Resources on Population Trends

The demographic dividend is the accelerated development that can arise when a population has a relatively large proportion of working-age people coupled with effective human capital investment. In this poster, we measure human capital needs in Nepal at national and sub-national level using a “demographic dividend index” (DDI). We also map dependency ratios and human capital indicators in empowerment, education and employment for all districts in Nepal and identify priority areas for investments to enhance prospects for a demographic dividend.

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Building on the INFORM framework and index, UNFPA developed a Population Risk and Resilience Assessment Framework, and a tool (DECA) to consolidate information essential for building resilience and sustainability in communities, and particularly among women and girls. The framework aligns UNFPA’s targeted vulnerable population with disaster risk reduction and climate change adaptation, and complements INFORM by adding a demographic perspective. This approach has been applied in a range of countries, including Malawi and Indonesia.

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Les tendances et la dynamique démographiques peuvent avoir un impact considérable sur les perspectives de réduction de la pauvreté et de développement durable.

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Population trends and dynamics play a powerful role in development, and must therefore be factored into planning and policy decisions. Population size and structure impact a country’s economy as well as its ability to provide social protections and access to health care, education, housing, sanitation, water, food and energy.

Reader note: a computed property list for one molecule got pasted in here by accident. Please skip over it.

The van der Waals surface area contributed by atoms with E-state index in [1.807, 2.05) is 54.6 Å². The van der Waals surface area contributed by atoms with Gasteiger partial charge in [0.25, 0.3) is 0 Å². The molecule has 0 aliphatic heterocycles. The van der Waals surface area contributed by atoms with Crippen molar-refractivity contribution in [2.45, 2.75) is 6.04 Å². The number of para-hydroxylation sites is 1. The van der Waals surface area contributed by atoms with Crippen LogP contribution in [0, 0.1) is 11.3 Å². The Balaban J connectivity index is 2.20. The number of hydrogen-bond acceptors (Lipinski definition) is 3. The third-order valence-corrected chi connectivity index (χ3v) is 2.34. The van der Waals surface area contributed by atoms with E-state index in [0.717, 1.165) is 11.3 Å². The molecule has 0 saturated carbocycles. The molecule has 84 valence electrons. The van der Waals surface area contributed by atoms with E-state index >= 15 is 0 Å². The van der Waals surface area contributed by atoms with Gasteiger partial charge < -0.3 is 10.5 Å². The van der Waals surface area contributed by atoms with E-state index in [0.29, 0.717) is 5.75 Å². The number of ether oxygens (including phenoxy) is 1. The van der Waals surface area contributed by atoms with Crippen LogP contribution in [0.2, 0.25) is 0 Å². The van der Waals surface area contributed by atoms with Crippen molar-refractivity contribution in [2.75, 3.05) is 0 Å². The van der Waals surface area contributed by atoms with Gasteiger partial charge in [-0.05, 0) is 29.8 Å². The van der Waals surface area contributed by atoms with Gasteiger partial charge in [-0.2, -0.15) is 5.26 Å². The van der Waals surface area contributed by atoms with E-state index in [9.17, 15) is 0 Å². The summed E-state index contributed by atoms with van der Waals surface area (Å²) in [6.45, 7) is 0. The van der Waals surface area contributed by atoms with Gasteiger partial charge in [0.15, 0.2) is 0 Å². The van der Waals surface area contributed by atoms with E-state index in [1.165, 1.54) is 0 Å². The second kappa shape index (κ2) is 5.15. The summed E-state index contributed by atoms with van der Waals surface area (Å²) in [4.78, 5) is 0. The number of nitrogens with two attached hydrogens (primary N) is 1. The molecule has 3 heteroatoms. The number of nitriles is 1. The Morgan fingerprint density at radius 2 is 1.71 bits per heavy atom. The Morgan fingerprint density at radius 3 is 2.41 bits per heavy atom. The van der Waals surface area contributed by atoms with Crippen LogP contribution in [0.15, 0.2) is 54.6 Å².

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UNITED NATIONS, New York, 18 November 2014—Developing countries with large youth populations could see their economies soar, provided they invest heavily in young people’s education and health and protect their rights, according to The State of World Population 2014, published today by UNFPA, the United Nations Population Fund.

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The wall chart on Population Ageing and Development 2012 presents the latest data available on 16 indicators including demographic, social and economic characteristics of the older population at the national, regional and world levels.

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The present report responds to Decision 2011/101 of the forty-fourth session of the Commission on Population and Development that the special theme of the forty-sixth session in 2013 would be “New Trends in Migration: Demographic Aspects”.

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This year, world population will reach 7 billion, with 855 million people living in least developed countries (LDCs). By 2050, world population will surpass 9 billion, with 1.67 billion living in LDCs.

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